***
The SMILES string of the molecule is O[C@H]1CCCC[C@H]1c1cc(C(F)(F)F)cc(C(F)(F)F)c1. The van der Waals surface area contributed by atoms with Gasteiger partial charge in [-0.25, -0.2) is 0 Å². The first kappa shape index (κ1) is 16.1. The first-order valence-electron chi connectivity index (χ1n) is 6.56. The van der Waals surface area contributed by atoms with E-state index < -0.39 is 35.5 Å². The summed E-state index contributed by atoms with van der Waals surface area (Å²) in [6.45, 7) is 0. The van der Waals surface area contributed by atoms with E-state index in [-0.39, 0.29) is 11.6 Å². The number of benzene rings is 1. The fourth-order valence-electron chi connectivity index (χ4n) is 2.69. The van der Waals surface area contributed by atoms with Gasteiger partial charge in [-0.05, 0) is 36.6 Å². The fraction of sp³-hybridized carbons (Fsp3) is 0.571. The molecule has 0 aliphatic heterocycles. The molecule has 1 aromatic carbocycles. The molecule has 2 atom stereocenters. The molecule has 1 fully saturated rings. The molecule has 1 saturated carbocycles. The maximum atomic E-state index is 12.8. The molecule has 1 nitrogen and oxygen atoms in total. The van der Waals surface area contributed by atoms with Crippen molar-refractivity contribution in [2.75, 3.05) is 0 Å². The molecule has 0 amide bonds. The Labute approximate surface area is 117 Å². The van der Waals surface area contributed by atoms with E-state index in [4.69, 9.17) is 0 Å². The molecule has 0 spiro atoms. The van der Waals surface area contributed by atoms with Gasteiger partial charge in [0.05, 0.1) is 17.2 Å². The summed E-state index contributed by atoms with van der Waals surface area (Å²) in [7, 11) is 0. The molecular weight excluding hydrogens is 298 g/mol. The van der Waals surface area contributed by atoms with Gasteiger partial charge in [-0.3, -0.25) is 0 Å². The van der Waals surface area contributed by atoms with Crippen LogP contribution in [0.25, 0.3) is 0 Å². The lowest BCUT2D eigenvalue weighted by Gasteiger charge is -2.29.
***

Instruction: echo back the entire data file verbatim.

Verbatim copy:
The SMILES string of the molecule is O[C@H]1CCCC[C@H]1c1cc(C(F)(F)F)cc(C(F)(F)F)c1. The van der Waals surface area contributed by atoms with Gasteiger partial charge in [-0.25, -0.2) is 0 Å². The first kappa shape index (κ1) is 16.1. The first-order valence-electron chi connectivity index (χ1n) is 6.56. The van der Waals surface area contributed by atoms with E-state index < -0.39 is 35.5 Å². The summed E-state index contributed by atoms with van der Waals surface area (Å²) in [6.45, 7) is 0. The van der Waals surface area contributed by atoms with E-state index in [-0.39, 0.29) is 11.6 Å². The number of benzene rings is 1. The fourth-order valence-electron chi connectivity index (χ4n) is 2.69. The van der Waals surface area contributed by atoms with Gasteiger partial charge in [-0.05, 0) is 36.6 Å². The fraction of sp³-hybridized carbons (Fsp3) is 0.571. The molecule has 0 aliphatic heterocycles. The molecule has 1 aromatic carbocycles. The molecule has 2 atom stereocenters. The molecule has 1 fully saturated rings. The molecule has 1 saturated carbocycles. The maximum atomic E-state index is 12.8. The molecule has 1 nitrogen and oxygen atoms in total. The van der Waals surface area contributed by atoms with Crippen molar-refractivity contribution in [2.75, 3.05) is 0 Å². The molecule has 0 amide bonds. The Labute approximate surface area is 117 Å². The van der Waals surface area contributed by atoms with E-state index in [4.69, 9.17) is 0 Å². The molecule has 0 spiro atoms. The van der Waals surface area contributed by atoms with Gasteiger partial charge in [0.05, 0.1) is 17.2 Å². The summed E-state index contributed by atoms with van der Waals surface area (Å²) in [7, 11) is 0. The molecular weight excluding hydrogens is 298 g/mol. The van der Waals surface area contributed by atoms with Gasteiger partial charge in [-0.3, -0.25) is 0 Å². The van der Waals surface area contributed by atoms with Crippen LogP contribution in [0.25, 0.3) is 0 Å². The lowest BCUT2D eigenvalue weighted by Gasteiger charge is -2.29.